Zhang Yimou had two big U.S. successes last year with Hero and The House of Flying Daggersthough the two films’ nearly back-to-back release was more a fluke of timing than evidence that U.S. distributors truly understand the power of their own acquisitions. Hero, an intricately structured, color-coded, at times abstract parable of China’s national character, was so successful in Asia that Miramax snapped up the American rights for $20 million, then inexplicably sat on the movie until August 2004, even after it wrangled an Oscar nomination as best foreign-language film. Despite its dense plot and intensely nationalist themes, Hero opened at number one in the U.Sthanks, in part, to Li’s stateside popularity among action fansand went on to become one of the top-grossing subtitled films ever released in North America. (Approximately $58 million of the movie’s estimated $158 million worldwide gross came from American pocketbooks.)
Zhang’s more austere, stately follow-up, House of Flying Daggers, earned about $87 million worldwide; $11 million of that came from its U.S. release last winter. Yimou’s films landed on countless top-ten lists, and Daggers earned the filmmaker the National Society of Film Critics’ best director award. Also in 2004, two intense Japanese period-pieces about swordsmen, Takeshi Kitano’s Zatoichi: The Blind Samurai and Yoji Yamada’s The Twilight Samurai, found small but devoted audiences in U.S. art houses. Last year’s long-delayed release of Andy Lau and Alan Mak’s Chinese pulp thriller Infernal Affairs was badly botched by U.S. distributor Miramax (surprise!). But the movie still found stateside fansincluding Martin Scorsese, who’s currently remaking the picture with Leonardo Di Caprio.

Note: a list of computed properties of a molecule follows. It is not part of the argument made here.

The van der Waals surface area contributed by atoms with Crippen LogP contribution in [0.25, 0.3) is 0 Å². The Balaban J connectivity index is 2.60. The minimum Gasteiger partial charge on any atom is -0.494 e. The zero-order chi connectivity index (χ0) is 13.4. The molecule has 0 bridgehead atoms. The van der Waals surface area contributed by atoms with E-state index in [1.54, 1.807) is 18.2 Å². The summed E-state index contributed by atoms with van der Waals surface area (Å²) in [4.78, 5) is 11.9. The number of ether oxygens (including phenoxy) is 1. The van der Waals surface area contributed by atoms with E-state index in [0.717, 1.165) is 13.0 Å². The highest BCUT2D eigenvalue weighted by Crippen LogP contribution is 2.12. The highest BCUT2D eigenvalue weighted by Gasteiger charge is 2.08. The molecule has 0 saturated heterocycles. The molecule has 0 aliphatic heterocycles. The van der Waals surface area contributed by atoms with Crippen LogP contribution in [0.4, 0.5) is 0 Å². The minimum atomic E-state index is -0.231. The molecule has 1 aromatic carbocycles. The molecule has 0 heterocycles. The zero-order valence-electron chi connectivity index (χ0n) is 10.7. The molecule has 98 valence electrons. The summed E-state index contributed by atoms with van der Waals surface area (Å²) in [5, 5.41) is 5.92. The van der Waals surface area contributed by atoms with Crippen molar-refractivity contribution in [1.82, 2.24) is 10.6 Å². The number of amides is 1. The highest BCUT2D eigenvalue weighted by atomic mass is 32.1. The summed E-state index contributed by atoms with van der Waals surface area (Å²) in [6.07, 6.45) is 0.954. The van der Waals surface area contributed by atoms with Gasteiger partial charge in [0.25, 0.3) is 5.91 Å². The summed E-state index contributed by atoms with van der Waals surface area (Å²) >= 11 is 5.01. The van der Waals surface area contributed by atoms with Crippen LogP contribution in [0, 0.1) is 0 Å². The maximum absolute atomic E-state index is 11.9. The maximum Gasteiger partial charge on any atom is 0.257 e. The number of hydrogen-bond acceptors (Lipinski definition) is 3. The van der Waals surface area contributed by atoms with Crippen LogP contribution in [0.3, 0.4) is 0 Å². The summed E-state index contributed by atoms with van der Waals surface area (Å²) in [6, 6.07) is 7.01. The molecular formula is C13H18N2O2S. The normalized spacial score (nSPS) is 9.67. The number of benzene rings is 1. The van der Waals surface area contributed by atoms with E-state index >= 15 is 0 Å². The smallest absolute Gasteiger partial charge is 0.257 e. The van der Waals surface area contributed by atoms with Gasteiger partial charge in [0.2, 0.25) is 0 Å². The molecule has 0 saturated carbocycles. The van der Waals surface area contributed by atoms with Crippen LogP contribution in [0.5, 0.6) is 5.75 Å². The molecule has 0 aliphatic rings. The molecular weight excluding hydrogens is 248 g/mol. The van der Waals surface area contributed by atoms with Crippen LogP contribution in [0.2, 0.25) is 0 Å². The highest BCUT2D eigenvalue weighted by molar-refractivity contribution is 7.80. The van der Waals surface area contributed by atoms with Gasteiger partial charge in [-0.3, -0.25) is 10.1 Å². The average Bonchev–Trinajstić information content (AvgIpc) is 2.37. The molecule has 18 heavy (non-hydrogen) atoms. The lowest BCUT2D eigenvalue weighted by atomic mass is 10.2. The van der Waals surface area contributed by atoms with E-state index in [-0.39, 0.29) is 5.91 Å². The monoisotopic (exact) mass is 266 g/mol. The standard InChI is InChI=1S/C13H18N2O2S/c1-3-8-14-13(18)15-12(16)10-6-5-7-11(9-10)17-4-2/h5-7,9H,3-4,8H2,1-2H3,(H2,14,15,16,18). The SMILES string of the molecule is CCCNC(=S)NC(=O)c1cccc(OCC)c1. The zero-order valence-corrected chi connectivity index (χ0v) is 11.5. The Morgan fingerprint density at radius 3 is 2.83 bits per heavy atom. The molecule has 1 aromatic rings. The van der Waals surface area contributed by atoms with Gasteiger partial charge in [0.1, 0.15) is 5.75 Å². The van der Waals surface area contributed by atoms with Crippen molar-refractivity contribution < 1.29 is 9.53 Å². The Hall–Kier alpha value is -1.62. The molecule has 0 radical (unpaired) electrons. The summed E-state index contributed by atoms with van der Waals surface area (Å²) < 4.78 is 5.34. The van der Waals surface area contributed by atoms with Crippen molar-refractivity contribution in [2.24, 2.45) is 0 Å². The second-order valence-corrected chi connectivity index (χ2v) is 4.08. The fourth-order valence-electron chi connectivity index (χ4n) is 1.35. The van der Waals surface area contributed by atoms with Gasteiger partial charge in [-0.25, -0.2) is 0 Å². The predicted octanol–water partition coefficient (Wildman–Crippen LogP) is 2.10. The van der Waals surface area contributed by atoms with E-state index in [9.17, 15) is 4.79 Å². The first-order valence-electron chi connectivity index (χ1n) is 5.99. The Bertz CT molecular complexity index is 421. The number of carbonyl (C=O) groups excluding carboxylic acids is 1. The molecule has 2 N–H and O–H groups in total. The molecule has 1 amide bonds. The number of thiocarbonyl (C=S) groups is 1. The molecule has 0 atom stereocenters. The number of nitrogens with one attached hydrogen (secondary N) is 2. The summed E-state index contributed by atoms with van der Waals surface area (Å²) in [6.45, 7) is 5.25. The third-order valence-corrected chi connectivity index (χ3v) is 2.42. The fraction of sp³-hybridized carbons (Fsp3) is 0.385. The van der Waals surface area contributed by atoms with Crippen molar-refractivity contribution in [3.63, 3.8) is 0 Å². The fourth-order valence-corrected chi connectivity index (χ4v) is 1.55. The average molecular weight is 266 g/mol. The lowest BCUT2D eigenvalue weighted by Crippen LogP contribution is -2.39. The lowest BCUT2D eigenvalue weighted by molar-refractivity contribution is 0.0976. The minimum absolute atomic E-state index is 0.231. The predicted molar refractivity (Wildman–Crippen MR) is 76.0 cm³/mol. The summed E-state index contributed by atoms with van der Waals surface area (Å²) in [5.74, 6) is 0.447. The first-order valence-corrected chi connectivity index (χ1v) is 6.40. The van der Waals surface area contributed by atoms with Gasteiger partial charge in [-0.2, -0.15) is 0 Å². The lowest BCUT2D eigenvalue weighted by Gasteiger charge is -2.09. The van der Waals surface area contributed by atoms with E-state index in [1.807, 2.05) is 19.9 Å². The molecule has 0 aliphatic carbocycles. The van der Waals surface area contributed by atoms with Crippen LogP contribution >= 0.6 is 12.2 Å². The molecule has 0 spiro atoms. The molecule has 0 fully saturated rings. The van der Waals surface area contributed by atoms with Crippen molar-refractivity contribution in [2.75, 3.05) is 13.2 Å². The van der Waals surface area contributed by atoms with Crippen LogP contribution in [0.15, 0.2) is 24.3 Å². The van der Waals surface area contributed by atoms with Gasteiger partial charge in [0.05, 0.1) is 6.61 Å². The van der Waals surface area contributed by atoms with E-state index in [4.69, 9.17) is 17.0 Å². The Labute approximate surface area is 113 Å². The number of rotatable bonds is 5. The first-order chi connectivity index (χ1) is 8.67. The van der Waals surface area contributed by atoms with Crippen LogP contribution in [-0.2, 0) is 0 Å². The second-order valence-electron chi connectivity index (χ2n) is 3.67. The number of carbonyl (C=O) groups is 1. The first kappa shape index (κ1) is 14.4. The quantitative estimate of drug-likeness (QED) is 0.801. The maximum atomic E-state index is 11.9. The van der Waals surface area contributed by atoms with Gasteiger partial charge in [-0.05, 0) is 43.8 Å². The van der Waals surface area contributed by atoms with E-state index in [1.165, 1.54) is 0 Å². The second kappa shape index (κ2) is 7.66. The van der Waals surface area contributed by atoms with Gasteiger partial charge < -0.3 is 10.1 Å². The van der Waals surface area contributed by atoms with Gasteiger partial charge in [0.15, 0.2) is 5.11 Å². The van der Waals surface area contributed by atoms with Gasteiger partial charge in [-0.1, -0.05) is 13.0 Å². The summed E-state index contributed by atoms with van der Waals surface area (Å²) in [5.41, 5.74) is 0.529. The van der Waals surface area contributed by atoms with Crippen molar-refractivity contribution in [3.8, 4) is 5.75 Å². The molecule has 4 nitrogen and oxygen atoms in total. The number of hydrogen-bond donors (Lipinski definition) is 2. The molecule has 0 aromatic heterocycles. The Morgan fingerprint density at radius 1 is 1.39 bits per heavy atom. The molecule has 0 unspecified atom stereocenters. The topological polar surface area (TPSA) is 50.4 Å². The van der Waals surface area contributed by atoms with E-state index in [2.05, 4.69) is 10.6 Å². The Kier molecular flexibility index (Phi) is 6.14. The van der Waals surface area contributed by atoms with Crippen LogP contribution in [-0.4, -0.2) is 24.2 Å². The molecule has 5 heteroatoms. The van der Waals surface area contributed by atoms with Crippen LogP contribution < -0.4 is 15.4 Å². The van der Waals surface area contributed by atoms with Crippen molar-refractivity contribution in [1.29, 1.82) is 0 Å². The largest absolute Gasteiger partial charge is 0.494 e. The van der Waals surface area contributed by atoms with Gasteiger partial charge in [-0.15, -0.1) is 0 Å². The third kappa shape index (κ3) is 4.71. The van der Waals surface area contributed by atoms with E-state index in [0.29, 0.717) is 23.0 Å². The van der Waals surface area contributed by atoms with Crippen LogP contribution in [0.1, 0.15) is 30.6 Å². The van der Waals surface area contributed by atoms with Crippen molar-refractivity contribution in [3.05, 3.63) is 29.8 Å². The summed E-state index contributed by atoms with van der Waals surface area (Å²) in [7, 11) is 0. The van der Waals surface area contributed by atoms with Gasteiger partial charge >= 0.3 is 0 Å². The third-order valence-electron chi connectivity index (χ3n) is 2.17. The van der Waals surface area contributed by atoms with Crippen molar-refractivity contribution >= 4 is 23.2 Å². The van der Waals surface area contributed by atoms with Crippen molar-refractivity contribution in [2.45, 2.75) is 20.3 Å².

If the above films managed to defy Americans’ preference for English-language blockbusters, it might be because Crouching Tiger, Hidden Dragon paved the way. Directed by Taiwanese-born filmmaker Ang Lee, the Chinese-produced, subtitled, action-packed love story earned multiple Oscar nominations and critics’ awards, grossed $213 million worldwide and $128 million in the U.S., thanks partly to young women who don’t normally flock to that sort of movie, but found the picture’s epic love story engrossing. Dragon was so financially successful that it prompted grousing among longtime Asian-film buffs, who complained that the movie’s specific genrewu xia, a fantasy-inflected variant of martial arts in which combatants defy gravityonly seemed fresh if you’d never seen the previous 30 years’ worth of Chinese examples.
The argument is somewhat irrelevant when one considers that U.S. viewers had, in fact, seen a bastardized wu xia picture just a few months before Dragon: the Wachowski brothers’ original Matrix, a blockbuster chimera that used China’s gravity-defying, master-and-apprentice martial arts genre as its esthetic base, then stirred in bits of cyberpunk literature, Franz Fanon agitprop and elements from videogames, Japanese anime and Star Wars (which, as any first-year film student knows, was a Flash Gordon-ized remake of Akira Kurosawa’s Hidden Fortress).
The roaming mind should also note that East and West have been conversing through action cinema for about 60 years now, starting with Kurosawa’s The Seven Samurai and Yojimbo, which were remade as The Magnificent Seven in America and A Fistful of Dollars in Italy. It’s doubtful that the endless parade of mostly shallow and irritating English-speaking martial arts starsfrom Chuck Norris through Steven Seagalwould have existed without Bruce Lee’s magnetic example. (Norris, a former celebrity karate instructor who coached Steve McQueen, fought Lee onscreen in 1974’s Return of the Dragon.) Jet Li’s embrace by young, urban moviegoersmade official in hip-hop/kung fu hybrids like Romeo Must Die and Cradle 2 the Graveechoes Bruce Lee’s 1970s embrace by black, Latino and poor white moviegoers, who projected themselves onto Lee’s narratives of wounded pride and righteous payback. East doesn’t just meet West every now and then; they’ve been exchanging notes for decades.